In an effort to wean itself off of Russian gas supplies, the European Union has turned to alternative suppliers, in order to meet energy needs and improve energy security. With initiatives such as the Southern Gas Corridor currently in the development phase, Europe has turned to large supplies of natural gas from fields across the Mediterranean as one of its sources.
The Midi-Catalonia pipeline (MidCat) was brought to life in early 2015, as a way of taking advantage of North African gas reserves to increase EU energy security. In addition to providing access to the North African market, Spain has been considered as highly promising by Brussels, due to its immunity to the gas crises of 2006 and 2009 with Russia. Antoni Peris, the chairman of Sedigas, stated in a press conference that “with [the MidCat] pipeline, Spain could replace 10% of what Europe currently receives from Russia.” 75 per cent of Spain’s natural gas is imported in LNG form. But, most importantly, the country is responsible for 40 per cent and 32 per cent, accordingly, of the European Union’s LNG storage and regasification capacities; meaning Spain exceeds any other EU country in terms of regasification capabilities.
According to Miguel Arias Cañete, the EU Climate Action and Energy Commissioner, the establishment of the MidCat pipeline would connect the Iberian Peninsula to central parts of Europe. He added that “when built, MidCat will increase energy security across the EU, especially in EU countries more dependent on a single supplier.” As with many of these energy infrastructure projects, the purpose is to build connections to multiple sources, to minimize the amount of risk involved.
While European officials have been optimistic about the 3-billion-euro project, Spain and France have not always expressed the same enthusiasm. According to the Cost Benefit Analysis of STEP, as First Phase of MidCat, the Commission de regulation de l’énergie (CRE) of France determined that the MidCat pipeline wasn’t in France’s best interest. The report showed that France has enough existing infrastructure to connect the French and Spanish markets, thereby making the venture unnecessary. In the CRE’s assessment, France would end up paying for more than half of the total cost of the project, which would be footed by taxpayers.
An early 2018 study of the pipeline highlighted additional concerns surrounding the project. While the EU Commission has always promoted MidCat as a way of transporting gas supplies from both Algeria and the Mediterranean, Michel Boche of Terega, an Italian-owned French gas grid company, stated that “the expected flow would be mainly from France to Spain”, which is the opposite direction than what the project proposes.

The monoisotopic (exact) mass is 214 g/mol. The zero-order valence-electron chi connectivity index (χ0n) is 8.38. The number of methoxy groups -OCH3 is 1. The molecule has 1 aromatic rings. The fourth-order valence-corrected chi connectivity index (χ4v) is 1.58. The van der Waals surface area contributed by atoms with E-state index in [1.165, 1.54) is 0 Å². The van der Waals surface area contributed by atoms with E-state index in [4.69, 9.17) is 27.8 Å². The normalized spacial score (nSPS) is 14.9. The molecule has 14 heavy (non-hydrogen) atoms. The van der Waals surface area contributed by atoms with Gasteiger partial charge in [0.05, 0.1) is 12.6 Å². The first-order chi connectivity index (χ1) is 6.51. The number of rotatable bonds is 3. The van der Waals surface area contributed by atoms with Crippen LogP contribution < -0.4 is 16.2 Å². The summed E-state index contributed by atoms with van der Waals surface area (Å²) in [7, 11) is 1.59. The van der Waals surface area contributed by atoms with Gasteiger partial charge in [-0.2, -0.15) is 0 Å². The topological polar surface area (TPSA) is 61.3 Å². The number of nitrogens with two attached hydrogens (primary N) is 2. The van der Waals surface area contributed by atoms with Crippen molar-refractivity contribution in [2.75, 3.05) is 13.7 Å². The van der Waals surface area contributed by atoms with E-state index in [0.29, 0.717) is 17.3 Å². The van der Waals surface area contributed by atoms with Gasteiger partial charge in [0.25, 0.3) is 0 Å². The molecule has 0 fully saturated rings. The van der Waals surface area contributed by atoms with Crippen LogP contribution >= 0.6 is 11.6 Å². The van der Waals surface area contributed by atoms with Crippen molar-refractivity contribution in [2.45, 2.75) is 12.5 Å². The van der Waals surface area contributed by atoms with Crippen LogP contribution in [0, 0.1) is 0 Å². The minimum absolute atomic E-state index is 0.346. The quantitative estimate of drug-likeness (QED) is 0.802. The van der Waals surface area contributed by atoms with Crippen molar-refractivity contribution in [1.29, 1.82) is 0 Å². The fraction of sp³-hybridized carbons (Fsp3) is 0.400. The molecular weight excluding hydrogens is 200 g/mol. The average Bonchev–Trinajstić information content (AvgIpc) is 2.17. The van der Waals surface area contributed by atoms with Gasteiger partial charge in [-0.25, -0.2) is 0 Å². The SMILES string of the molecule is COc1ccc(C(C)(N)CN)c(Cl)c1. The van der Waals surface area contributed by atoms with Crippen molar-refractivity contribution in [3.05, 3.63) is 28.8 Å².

Despite the project being listed as an EU ‘Project of Common Interest’, Xabier Benito Ziluaga of Spain, also a member of the European Parliament, offered an alternative perspective, by explaining that the pipeline’s development has been pushed forward, based on the will of private companies, and not with the public’s benefit as a priority.
In addition to the problem associated with the cost, many oppose the project, because of its environmental impacts. Michele Rivasi, a member of the European Parliament, highlighted the fact that the MidCat project promotes the continued use of fossil fuels, rather than investment into cleaner energy sources.
Teresa Ribera, the Spanish Minister for Ecological Transition, has also warned of the environmental consequences. In her interview with Politico, Ribera stressed the importance of remaining cautious with gas infrastructure investments, given European Union targets to reduce greenhouse gas emissions – entailing a penetration of RES in electricity production equivalent to at least 32 per cent, energy efficiency of 32.5 per cent by 2030 and, most recently, for the Union to become the world’s first climate-neutral economy by 2050.
On January 22, the regulating bodies of France and Spain, officially rejected the request to build the central section of the MidCat pipeline, citing high cost and lack of necessity. According to the official statement, the two countries also took the environmental impact into consideration. While the project has been promoted as a way of improving network integration, regulators pointed out, that encouraging the use of fossil fuels fails to contribute to achieving the goals on EU energy policy. The document concluded, that based on the current situation, there isn’t a great enough need to justify such an expensive project and, therefore, it would not move forward.
With France and Spain offering a hard ‘no’ on the completion of the project, the EU Commission continues to express support for the completion of the MidCat, considering the decision of regulators to be a ‘setback’. Anna-Kaisa Itkonen, the spokesperson of climate action and energy, stated that “it is now for the project promoters to assess the regulators’ decision in detail and decide on the next steps”, signaling that the central authorities may still try to push the project onwards.
Currently, the future of the project will be based on the results of the selection procedure for the Projects of Common Interest list, which will be published later this year. The project has been submitted as a candidate, and if approved, will once again be eligible for EU grants for further development.